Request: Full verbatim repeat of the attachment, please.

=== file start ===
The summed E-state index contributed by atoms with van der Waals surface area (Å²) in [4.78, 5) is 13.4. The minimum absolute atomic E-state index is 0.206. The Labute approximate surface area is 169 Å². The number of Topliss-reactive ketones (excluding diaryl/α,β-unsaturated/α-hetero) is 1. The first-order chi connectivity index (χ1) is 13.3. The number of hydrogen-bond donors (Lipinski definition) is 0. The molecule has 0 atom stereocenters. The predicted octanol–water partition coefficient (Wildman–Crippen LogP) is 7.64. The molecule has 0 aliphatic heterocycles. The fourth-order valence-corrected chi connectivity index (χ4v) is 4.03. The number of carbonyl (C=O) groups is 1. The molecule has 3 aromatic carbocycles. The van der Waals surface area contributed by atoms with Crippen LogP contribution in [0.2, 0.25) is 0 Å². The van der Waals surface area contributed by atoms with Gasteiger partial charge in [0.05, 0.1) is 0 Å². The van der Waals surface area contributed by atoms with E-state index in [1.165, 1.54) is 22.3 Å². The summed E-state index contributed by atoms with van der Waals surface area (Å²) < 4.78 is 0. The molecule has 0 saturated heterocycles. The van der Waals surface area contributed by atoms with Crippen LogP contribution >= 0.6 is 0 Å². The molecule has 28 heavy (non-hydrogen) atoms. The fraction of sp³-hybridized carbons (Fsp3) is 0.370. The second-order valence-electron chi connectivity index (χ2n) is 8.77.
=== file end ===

The summed E-state index contributed by atoms with van der Waals surface area (Å²) in [4.78, 5) is 13.4. The minimum absolute atomic E-state index is 0.206. The Labute approximate surface area is 169 Å². The number of Topliss-reactive ketones (excluding diaryl/α,β-unsaturated/α-hetero) is 1. The first-order chi connectivity index (χ1) is 13.3. The number of hydrogen-bond donors (Lipinski definition) is 0. The molecule has 0 atom stereocenters. The predicted octanol–water partition coefficient (Wildman–Crippen LogP) is 7.64. The molecule has 0 aliphatic heterocycles. The fourth-order valence-corrected chi connectivity index (χ4v) is 4.03. The number of carbonyl (C=O) groups is 1. The molecule has 3 aromatic carbocycles. The van der Waals surface area contributed by atoms with Crippen LogP contribution in [0.2, 0.25) is 0 Å². The van der Waals surface area contributed by atoms with Gasteiger partial charge in [0.05, 0.1) is 0 Å². The van der Waals surface area contributed by atoms with E-state index in [1.165, 1.54) is 22.3 Å². The summed E-state index contributed by atoms with van der Waals surface area (Å²) < 4.78 is 0. The molecule has 0 saturated heterocycles. The van der Waals surface area contributed by atoms with Crippen LogP contribution >= 0.6 is 0 Å². The molecule has 28 heavy (non-hydrogen) atoms. The fraction of sp³-hybridized carbons (Fsp3) is 0.370. The second-order valence-electron chi connectivity index (χ2n) is 8.77.